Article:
.1 alternative 1: one complete run of the stairways having largest capacity previously used within the identified main vertical zone is considered unavailable for the simulation; or

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.2 alternative 2: 50% of the persons in one of the main vertical zones neighbouring the identified main vertical zone are forced to move into the zone and to proceed to the relevant assembly station. The neighbouring zone with the largest population should be selected.

4.2 The following additional scenarios may be considered as appropriate:

.1 case 5 (Open Deck): If an open deck is outfitted for use by passengers and its gross deck surface area is larger than 400 m² or accommodates more than 200 persons, the following, additional day case should be analysed: All persons are to be distributed as defined in the primary day case (case 2) considering the open deck as an additional public space with an initial density of 0.5 persons/m², calculated using the gross deck surface area.

.2 case 6 (Embarkation): If separate embarkation and assembly stations are employed, an analysis of travel duration from assembly station to the entry point of LSA should be taken into account in the process of determining embarkation and launching duration (E+L). All persons which the ship is certified to carry are initially distributed according to the designated capacities of the assembly stations. The persons will move to the entry point of LSA according to the operator's procedures and designated routes. The time for boarding the LSA is determined during LSA prototype test and thus need not be addressed in detail in the simulation. However, congestion directly in front of the LSA should be considered as part of the simulation. These congestions need to be considered as blockage or obstacle for passenger and crew passing, i.e. generated with a LSA entry flow rate equal to the one observed during the LSA test.

4.3 If the total number of persons on board calculated, as indicated in the above cases, exceeds the maximum number of persons the ship will be certified to carry, the initial distribution of people should be scaled down so that the total number of persons is equal to what the ship will be certified to carry.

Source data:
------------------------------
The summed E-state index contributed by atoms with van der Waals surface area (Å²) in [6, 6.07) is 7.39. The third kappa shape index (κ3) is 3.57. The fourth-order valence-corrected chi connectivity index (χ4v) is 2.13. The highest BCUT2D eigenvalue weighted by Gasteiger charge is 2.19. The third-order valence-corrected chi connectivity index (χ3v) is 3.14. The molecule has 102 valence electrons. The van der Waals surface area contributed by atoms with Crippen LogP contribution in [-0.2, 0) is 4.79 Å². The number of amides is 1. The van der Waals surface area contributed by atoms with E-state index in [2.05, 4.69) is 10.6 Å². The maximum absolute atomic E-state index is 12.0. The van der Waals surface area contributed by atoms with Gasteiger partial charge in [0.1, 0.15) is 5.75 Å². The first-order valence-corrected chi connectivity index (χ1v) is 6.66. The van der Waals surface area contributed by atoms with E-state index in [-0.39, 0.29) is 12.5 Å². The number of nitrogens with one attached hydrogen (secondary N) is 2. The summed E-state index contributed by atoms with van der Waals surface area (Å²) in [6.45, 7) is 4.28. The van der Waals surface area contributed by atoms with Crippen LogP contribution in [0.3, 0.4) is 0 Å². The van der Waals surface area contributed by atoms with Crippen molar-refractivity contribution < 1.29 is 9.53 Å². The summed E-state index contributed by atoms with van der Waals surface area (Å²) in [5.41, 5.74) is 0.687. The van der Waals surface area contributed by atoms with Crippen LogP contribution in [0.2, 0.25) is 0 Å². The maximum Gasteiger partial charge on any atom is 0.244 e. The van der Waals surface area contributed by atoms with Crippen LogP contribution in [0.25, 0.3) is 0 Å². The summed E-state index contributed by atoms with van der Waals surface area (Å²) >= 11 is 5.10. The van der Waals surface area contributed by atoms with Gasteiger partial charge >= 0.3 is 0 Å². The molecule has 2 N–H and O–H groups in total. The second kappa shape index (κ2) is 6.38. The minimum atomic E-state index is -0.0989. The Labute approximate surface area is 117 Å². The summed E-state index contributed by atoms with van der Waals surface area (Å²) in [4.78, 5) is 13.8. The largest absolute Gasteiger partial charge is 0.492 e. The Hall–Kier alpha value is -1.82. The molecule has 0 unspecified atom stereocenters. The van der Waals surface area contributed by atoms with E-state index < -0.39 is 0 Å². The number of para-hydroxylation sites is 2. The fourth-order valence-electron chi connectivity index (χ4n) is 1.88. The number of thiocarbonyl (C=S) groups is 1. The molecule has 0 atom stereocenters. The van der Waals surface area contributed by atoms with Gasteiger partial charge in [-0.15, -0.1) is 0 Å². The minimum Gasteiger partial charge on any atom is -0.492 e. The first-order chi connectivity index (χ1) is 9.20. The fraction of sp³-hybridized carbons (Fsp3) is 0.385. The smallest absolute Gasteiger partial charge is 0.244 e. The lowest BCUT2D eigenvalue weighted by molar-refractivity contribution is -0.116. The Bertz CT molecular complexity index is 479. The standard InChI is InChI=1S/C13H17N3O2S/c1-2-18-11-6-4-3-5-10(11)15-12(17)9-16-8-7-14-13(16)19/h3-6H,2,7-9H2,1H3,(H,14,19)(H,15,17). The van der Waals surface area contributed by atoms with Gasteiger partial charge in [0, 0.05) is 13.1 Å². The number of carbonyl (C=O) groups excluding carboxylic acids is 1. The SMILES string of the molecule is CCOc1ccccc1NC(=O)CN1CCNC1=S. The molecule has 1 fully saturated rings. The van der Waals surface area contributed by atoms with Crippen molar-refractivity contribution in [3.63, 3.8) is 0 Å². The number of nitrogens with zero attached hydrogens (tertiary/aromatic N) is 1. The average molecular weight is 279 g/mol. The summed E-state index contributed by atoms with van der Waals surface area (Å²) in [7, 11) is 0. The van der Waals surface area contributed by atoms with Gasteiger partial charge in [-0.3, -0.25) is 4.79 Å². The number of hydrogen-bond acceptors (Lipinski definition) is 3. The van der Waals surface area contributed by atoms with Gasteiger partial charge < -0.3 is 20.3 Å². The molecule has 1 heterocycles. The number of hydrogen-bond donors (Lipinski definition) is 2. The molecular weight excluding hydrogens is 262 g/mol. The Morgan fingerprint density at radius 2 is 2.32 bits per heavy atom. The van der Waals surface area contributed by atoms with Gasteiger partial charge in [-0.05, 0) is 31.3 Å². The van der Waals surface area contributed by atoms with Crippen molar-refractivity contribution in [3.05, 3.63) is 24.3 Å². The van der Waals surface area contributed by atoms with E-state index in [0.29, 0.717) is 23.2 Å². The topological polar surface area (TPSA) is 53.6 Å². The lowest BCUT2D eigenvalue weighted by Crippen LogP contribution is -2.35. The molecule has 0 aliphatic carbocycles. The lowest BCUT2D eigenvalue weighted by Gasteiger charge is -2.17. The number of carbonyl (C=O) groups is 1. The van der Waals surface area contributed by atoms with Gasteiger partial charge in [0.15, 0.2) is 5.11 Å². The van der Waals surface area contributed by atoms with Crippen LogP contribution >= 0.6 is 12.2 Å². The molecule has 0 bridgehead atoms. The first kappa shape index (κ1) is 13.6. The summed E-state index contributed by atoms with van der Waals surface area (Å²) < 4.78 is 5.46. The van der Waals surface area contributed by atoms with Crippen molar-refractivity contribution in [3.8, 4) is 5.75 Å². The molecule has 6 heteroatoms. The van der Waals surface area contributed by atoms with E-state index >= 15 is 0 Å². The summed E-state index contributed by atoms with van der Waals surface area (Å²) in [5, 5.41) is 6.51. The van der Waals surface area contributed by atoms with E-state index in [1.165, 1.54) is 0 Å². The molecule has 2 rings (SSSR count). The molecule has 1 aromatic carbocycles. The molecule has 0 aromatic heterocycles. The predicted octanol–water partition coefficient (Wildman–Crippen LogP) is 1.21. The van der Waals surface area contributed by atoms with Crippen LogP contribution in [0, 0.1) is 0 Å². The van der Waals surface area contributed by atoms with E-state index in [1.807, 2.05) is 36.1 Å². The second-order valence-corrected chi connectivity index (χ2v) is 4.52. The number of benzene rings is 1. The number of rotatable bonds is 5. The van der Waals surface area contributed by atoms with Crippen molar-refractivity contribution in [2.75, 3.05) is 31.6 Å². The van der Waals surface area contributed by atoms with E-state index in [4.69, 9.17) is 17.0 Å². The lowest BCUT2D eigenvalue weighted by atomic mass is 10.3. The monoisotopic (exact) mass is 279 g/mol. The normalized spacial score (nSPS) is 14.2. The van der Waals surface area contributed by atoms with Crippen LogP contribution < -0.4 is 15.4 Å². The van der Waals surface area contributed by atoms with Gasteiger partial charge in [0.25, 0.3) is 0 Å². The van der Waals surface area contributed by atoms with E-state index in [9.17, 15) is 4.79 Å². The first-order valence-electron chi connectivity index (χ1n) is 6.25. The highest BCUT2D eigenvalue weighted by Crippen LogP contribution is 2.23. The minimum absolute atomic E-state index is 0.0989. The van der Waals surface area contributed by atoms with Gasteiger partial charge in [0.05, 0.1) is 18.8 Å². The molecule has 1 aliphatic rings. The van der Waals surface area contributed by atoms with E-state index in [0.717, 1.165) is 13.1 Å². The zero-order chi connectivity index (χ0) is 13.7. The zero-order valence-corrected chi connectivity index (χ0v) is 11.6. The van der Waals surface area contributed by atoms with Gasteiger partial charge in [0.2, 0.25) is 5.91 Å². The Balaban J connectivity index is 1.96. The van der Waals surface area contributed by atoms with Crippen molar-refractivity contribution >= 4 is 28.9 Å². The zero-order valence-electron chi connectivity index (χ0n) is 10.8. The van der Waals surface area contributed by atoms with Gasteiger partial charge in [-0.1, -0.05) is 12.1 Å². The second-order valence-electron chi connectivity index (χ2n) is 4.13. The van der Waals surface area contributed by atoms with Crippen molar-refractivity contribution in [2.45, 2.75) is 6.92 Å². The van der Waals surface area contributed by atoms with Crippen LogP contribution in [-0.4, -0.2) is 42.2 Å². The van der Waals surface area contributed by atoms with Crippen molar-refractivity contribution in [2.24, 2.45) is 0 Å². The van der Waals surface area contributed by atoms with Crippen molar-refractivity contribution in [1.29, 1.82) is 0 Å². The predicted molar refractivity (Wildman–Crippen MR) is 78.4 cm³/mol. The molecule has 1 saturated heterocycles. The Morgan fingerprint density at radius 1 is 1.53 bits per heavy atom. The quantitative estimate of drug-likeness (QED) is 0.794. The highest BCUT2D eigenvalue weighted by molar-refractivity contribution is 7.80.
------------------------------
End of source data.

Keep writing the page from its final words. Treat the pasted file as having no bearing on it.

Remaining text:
5 Performance standards

5.1 The following performance standards, as illustrated in figure 5.1, should be complied with:

Calculated total evacuation duration:

1.25 (R+T) + 2/3 (E+L) n (1)

(E+L) 30 min (2)

5.2 In performance standard (1):

.1 for ro-ro passenger ships, n = 60; and

.2 for passenger ships other than ro-ro passenger ships, n = 60 if the ship has no more than three main vertical zones; and 80, if the ship has more than three main vertical zones.

5.3 Performance standard (2) complies with SOLAS regulation III/21.1.3.

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(1) according to detailed specification of analysis method (2) calculated as in the annexes to these guidelines (3) maximum 30 min in compliance with SOLAS regulation III/21.1.3 (4) overlap duration = 1/3 (E+L) (5) values of n (min) provided in 5.2

Figure 5.1

5.4 E + L should be calculated separately based upon:

.1 results of full scale trials on similar ships and evacuation systems;

.2 results of a simulation based embarkation analysis; or

.3 data provided by the manufacturers. However, in this case, the method of calculation should be documented, including the value of correction factor used.

The embarkation and launching duration (E+L) should be clearly documented to be available in case of change of LSA.

5.5 For cases where neither of the three above methods can be used, (E+L) should be assumed equal to 30 min.

6 Documentation

The documentation of the analysis should report on the following items:

.1 basic assumptions for the analysis;

.2 schematic representation of the layout of the zones subjected to the analysis;

.3 initial distribution of persons for each considered scenario;

.4 methodology used for the analysis if different from these guidelines;

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.5 details of the calculations;